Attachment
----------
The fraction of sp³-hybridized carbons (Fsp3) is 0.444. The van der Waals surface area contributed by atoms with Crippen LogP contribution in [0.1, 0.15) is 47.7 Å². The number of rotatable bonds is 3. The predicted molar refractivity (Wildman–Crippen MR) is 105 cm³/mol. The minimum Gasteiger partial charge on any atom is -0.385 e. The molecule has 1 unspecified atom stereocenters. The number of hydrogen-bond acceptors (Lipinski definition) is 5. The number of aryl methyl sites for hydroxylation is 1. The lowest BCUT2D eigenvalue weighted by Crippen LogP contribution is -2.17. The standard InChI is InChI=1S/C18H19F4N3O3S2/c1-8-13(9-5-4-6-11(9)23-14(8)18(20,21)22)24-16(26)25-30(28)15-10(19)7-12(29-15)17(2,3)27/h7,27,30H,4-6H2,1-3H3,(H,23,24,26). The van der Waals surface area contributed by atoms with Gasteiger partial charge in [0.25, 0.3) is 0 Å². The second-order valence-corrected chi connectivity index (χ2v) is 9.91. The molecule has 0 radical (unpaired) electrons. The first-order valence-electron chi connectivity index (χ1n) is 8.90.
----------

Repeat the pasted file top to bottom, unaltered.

The fraction of sp³-hybridized carbons (Fsp3) is 0.444. The van der Waals surface area contributed by atoms with Crippen LogP contribution in [0.1, 0.15) is 47.7 Å². The number of rotatable bonds is 3. The predicted molar refractivity (Wildman–Crippen MR) is 105 cm³/mol. The minimum Gasteiger partial charge on any atom is -0.385 e. The molecule has 1 unspecified atom stereocenters. The number of hydrogen-bond acceptors (Lipinski definition) is 5. The number of aryl methyl sites for hydroxylation is 1. The lowest BCUT2D eigenvalue weighted by Crippen LogP contribution is -2.17. The standard InChI is InChI=1S/C18H19F4N3O3S2/c1-8-13(9-5-4-6-11(9)23-14(8)18(20,21)22)24-16(26)25-30(28)15-10(19)7-12(29-15)17(2,3)27/h7,27,30H,4-6H2,1-3H3,(H,23,24,26). The van der Waals surface area contributed by atoms with Gasteiger partial charge in [0.25, 0.3) is 0 Å². The second-order valence-corrected chi connectivity index (χ2v) is 9.91. The molecule has 0 radical (unpaired) electrons. The first-order valence-electron chi connectivity index (χ1n) is 8.90.